Energy Minister Franklin Khan yesterday boasted that, under his tenure, the restructuring of Petrotrin became a “success story”.
The minister was speaking on a motion of no confidence moved against him by Pointe-a-Pierre MP David Lee at the Parliament sitting yesterday at the Red House in Port of Spain.
Khan defended himself and was the first speaker on the Government bench.
Petrotrin was a major loss-making enterprise and if not attended to would have had a “systemic impact” on the economy.
He said Petrotrin had a $10 billion debt and also a “bullet payment” of US$850 million which was due in November 2019.
Khan said a bullet payment is “come up with the money or walk”.
He said at that point Petrotrin was owing the State unpaid royalties and taxes amounting to $3 billion.
“This one takes the cake, staff expenditure at Petrotrin made up 50 per cent of its total operating cost. There is no oil company in the world, and I can tell you without fear of contradiction, where staff salaries made up 50 per cent of its operating costs,” he said.
Khan said Petrotrin did not have enough oil to run its refinery operations and it had to import two-thirds of the oil—100,000 barrels a day.
He said on every barrel refined there was a loss of US$5 so in fact the company was importing oil to lose money.
The minister said the Petrotrin board came up with the option to focus on exploration and production, close the refinery and put it on the market for a potential buyer or operator.
He said Petrotrin was restructured and a holding company was formed with four subsidiaries.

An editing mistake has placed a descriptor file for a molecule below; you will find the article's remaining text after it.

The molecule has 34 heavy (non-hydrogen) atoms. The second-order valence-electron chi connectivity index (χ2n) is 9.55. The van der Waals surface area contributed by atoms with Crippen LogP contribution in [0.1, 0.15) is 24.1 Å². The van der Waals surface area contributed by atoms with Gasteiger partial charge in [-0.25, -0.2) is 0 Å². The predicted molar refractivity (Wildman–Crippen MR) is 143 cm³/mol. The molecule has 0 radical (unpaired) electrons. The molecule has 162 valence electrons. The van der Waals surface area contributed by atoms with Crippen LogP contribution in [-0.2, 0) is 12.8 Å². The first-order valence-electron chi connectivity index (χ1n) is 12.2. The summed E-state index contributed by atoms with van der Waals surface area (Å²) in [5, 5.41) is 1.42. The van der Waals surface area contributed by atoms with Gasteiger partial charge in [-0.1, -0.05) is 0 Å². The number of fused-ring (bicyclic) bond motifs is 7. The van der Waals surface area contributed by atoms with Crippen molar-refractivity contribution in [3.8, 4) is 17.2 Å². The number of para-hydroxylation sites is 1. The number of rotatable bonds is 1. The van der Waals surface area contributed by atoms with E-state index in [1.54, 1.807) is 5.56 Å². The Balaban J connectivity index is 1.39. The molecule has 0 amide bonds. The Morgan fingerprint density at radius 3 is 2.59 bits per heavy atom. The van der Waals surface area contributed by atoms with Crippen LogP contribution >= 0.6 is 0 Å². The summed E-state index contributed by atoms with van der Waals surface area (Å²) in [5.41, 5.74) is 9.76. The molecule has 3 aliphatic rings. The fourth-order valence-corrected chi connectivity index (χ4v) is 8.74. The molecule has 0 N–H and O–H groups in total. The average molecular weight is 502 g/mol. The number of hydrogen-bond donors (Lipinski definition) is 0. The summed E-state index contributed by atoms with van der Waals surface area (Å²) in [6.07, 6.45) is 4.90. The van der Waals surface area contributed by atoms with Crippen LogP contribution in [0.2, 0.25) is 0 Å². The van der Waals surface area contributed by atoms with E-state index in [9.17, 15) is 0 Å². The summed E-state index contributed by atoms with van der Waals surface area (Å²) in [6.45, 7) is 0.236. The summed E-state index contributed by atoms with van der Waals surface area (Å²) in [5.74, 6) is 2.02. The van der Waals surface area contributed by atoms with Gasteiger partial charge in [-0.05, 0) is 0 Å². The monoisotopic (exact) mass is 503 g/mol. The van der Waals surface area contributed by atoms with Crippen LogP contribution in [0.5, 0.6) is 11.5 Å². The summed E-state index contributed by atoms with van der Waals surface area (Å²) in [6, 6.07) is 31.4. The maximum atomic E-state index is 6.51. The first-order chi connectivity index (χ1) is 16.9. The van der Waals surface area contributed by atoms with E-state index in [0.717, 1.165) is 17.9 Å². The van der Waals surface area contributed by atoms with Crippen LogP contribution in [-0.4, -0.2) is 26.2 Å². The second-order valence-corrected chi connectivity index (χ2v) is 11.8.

“Madam Speaker, I say here today the restructuring of Petrotrin has been a success story and I will go further to say that is probably the understatement of the year,” he said.
He said Heritage Petroleum for its financial year 2019-its first year of operation-achieved a net profit of $1.4 billion.
Khan said for the 12 months ending September 2020 it achieved an additional profit of $884 million after tax.
He said over that period the company paid $1.2 billion in taxes and royalties to the State- something Petrotrin was not doing.
Khan said the locally produced crude was fetching a good price on the international market.
He said when Petrotrin was restructured there were views from critics that the crude has no value.
Khan said Government has also managed to bring one of Petrotrin’s former projects to fruition by working alongside a private entity called NiQuan Energy Trinidad Ltd.
NiQuan, he said, acquired Petrotrin’s incomplete gas to liquids plant in 2018.
He said it has now successfully completed the plant and commenced commercial production.
Khan said this is a 4,000 barrel a day ultra low sulphur diesel production facility coming out of natural gas.
He said on March 8 he will be officially commissioning the plant.